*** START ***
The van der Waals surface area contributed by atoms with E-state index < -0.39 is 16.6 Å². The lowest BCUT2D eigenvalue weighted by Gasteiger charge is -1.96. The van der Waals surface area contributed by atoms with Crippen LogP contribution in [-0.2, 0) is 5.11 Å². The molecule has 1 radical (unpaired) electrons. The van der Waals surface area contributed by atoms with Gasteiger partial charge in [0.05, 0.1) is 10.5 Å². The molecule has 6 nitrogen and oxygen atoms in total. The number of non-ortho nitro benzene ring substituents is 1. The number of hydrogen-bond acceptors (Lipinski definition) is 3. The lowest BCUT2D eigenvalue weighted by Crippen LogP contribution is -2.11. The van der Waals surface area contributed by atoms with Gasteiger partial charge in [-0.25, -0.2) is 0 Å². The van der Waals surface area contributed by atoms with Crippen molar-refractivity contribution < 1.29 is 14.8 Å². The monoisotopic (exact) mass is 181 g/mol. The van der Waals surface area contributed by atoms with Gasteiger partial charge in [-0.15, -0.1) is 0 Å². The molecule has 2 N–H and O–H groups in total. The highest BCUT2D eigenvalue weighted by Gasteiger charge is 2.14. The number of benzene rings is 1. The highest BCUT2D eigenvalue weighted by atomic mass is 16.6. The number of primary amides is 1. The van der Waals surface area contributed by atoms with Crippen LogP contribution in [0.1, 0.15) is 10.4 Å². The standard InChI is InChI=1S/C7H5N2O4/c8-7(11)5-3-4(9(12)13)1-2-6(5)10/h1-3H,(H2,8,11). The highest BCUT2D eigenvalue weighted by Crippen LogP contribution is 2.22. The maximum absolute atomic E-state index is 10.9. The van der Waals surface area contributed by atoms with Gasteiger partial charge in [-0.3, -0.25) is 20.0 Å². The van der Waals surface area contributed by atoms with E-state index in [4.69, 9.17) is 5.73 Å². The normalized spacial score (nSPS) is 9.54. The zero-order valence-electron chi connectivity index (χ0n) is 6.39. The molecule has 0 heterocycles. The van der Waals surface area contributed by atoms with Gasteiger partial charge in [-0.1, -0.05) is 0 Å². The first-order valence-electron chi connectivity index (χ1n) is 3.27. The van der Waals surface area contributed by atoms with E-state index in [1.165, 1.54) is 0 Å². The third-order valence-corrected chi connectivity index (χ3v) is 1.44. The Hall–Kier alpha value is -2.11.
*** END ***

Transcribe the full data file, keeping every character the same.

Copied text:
The van der Waals surface area contributed by atoms with E-state index < -0.39 is 16.6 Å². The lowest BCUT2D eigenvalue weighted by Gasteiger charge is -1.96. The van der Waals surface area contributed by atoms with Crippen LogP contribution in [-0.2, 0) is 5.11 Å². The molecule has 1 radical (unpaired) electrons. The van der Waals surface area contributed by atoms with Gasteiger partial charge in [0.05, 0.1) is 10.5 Å². The molecule has 6 nitrogen and oxygen atoms in total. The number of non-ortho nitro benzene ring substituents is 1. The number of hydrogen-bond acceptors (Lipinski definition) is 3. The lowest BCUT2D eigenvalue weighted by Crippen LogP contribution is -2.11. The van der Waals surface area contributed by atoms with Gasteiger partial charge in [-0.25, -0.2) is 0 Å². The van der Waals surface area contributed by atoms with Crippen molar-refractivity contribution < 1.29 is 14.8 Å². The monoisotopic (exact) mass is 181 g/mol. The van der Waals surface area contributed by atoms with Gasteiger partial charge in [-0.15, -0.1) is 0 Å². The molecule has 2 N–H and O–H groups in total. The highest BCUT2D eigenvalue weighted by Gasteiger charge is 2.14. The number of benzene rings is 1. The highest BCUT2D eigenvalue weighted by atomic mass is 16.6. The number of primary amides is 1. The van der Waals surface area contributed by atoms with Crippen LogP contribution in [0.1, 0.15) is 10.4 Å². The standard InChI is InChI=1S/C7H5N2O4/c8-7(11)5-3-4(9(12)13)1-2-6(5)10/h1-3H,(H2,8,11). The highest BCUT2D eigenvalue weighted by Crippen LogP contribution is 2.22. The maximum absolute atomic E-state index is 10.9. The van der Waals surface area contributed by atoms with Gasteiger partial charge in [-0.3, -0.25) is 20.0 Å². The van der Waals surface area contributed by atoms with E-state index in [4.69, 9.17) is 5.73 Å². The normalized spacial score (nSPS) is 9.54. The zero-order valence-electron chi connectivity index (χ0n) is 6.39. The molecule has 0 heterocycles. The van der Waals surface area contributed by atoms with Gasteiger partial charge in [-0.1, -0.05) is 0 Å². The first-order valence-electron chi connectivity index (χ1n) is 3.27. The van der Waals surface area contributed by atoms with E-state index in [1.165, 1.54) is 0 Å². The third-order valence-corrected chi connectivity index (χ3v) is 1.44. The Hall–Kier alpha value is -2.11.